Background: Since 1968, there have been three published reports in the United States literature of 41, 118, and 145 consecutive patients undergoing pancreaticoduodenectomy without mortality. In all of these series, the pancreatic remnant was anastomosed to the jejunum.
Study design: This study was designed to review 152 consecutive patients who underwent pancreaticoduodenectomy in whom the pancreatic remnant was anastomosed to the stomach (pancreaticogastrostomy).
Results: A total of 152 patients underwent pancreaticoduodenectomy with pancreaticogastrostomy between July 1992 and May 2002. There were 85 men and 67 women with a mean age of 65.7 years (range 31 to 90 years). Of the patients, 87 were less than 69 years of age and 65 were more than 69 years. A total of 114 patients had a malignant neoplasm and the remaining 38 had either cystic neoplasms or benign disease. When the two groups were compared, the patients who were more than 69 years of age had a significantly high incidence of hypertension, previous cancer, atrial fibrillation, and coronary artery disease. In addition, patients more than 69 years of age had a significantly high incidence of jaundice and placement of preoperative stents. Patients more than 69 years of age had significantly less operative time but there was no between-group difference in estimated blood loss, transfusion, number of units transfused, and postoperative length of stay. There was no postoperative mortality [corrected] in this series. Pancreatic leak and fistulae were the most common complications, followed by intraabdominal abscess, wound infection, and delayed gastric emptying.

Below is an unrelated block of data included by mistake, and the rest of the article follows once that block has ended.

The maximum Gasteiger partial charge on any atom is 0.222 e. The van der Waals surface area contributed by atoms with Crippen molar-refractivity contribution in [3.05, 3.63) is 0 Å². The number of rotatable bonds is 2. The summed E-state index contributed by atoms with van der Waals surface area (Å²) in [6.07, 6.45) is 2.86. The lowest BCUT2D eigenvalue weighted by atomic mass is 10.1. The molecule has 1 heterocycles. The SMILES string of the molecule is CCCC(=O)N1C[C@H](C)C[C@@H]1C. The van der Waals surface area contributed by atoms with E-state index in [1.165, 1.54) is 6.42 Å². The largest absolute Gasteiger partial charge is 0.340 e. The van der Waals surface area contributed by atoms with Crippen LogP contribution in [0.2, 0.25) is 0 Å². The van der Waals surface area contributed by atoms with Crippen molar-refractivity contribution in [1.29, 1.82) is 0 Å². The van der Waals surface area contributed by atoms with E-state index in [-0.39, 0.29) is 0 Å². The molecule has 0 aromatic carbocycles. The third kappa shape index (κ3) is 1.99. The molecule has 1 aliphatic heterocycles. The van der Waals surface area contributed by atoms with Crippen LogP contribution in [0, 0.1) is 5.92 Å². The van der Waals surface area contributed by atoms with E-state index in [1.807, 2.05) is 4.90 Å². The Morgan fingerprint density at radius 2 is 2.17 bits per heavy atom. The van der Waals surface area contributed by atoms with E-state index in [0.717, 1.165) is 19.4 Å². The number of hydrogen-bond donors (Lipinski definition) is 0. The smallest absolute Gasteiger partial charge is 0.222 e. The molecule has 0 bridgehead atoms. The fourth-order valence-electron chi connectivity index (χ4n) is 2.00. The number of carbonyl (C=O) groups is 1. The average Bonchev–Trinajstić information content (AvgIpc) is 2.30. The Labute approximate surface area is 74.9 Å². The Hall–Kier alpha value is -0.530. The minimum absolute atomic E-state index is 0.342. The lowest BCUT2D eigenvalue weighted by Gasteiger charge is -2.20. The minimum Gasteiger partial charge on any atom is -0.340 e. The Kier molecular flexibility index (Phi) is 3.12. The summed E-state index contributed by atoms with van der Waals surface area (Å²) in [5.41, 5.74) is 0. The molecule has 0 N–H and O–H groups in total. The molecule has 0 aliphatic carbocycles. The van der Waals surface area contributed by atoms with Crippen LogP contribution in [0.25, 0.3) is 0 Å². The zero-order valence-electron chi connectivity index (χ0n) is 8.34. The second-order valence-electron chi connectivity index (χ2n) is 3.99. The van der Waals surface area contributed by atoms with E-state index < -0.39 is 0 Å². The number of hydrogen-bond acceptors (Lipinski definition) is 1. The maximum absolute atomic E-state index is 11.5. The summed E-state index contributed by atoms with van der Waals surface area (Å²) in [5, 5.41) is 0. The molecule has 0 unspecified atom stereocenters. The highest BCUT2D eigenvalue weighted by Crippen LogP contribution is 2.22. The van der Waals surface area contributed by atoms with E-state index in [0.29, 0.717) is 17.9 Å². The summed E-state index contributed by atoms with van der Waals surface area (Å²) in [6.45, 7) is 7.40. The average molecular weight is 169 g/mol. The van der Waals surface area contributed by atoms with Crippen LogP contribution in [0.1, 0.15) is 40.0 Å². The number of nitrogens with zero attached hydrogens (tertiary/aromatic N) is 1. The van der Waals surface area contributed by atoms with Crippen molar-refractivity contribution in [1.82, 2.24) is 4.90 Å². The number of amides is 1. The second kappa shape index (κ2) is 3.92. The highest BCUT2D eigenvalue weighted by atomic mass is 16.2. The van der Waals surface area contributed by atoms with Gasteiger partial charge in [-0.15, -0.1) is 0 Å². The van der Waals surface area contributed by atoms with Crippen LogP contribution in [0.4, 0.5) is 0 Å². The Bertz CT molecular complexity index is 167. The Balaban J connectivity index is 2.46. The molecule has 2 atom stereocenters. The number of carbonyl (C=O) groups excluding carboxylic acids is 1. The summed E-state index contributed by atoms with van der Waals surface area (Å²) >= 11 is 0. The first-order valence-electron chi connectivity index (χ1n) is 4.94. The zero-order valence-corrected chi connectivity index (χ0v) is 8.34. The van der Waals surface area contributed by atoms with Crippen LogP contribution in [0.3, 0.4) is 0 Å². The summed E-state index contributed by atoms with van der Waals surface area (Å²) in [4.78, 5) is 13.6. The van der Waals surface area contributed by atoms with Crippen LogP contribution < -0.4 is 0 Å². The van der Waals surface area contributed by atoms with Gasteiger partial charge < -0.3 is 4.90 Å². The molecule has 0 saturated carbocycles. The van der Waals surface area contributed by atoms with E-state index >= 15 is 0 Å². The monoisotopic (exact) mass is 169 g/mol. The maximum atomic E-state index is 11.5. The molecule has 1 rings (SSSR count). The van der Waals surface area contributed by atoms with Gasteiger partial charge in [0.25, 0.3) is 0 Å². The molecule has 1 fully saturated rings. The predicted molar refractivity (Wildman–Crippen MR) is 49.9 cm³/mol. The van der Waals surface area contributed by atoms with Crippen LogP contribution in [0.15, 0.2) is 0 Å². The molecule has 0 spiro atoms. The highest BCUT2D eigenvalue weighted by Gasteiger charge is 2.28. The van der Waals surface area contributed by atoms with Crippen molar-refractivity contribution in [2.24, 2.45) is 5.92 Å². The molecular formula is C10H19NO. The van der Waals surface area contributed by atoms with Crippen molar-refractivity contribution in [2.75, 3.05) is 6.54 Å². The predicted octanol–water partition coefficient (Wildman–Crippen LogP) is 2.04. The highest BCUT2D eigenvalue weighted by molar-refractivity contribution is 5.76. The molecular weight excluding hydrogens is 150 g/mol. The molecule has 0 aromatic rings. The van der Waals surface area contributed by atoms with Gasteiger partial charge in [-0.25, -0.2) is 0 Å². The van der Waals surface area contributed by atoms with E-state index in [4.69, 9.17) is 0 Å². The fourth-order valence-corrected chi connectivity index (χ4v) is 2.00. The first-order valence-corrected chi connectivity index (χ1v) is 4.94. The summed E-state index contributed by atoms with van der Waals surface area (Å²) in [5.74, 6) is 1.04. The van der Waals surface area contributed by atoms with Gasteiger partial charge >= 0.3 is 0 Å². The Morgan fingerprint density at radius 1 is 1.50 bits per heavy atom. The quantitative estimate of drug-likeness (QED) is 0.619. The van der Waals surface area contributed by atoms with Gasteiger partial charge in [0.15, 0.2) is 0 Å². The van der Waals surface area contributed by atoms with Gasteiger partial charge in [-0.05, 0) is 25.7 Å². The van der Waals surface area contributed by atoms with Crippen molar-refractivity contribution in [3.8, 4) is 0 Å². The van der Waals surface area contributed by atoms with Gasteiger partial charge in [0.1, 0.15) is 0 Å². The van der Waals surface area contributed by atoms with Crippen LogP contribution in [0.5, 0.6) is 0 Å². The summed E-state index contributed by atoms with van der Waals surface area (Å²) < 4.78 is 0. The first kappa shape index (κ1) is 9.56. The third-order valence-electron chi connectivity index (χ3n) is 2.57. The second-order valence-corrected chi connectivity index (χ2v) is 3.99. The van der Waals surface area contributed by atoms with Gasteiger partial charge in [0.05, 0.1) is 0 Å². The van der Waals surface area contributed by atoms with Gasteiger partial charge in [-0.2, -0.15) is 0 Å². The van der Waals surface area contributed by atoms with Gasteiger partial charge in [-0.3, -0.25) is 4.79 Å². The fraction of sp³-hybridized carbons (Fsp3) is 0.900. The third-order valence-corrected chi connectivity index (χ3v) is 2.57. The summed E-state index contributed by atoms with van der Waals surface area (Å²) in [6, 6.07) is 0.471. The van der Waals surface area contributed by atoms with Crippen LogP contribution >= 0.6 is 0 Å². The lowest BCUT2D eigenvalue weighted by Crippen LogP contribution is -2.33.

Conclusions: In this study, 152 consecutive patients underwent pancreaticoduodenectomy with pancreaticogastrostomy without postoperative mortality. Morbidity was mostly because of pancreatic leaks and fistulae, which were successfully treated nonoperatively. With proper selection, careful preoperative preparation, and proper intraoperative conduct of operation, the Whipple procedure can be performed without postoperative mortality.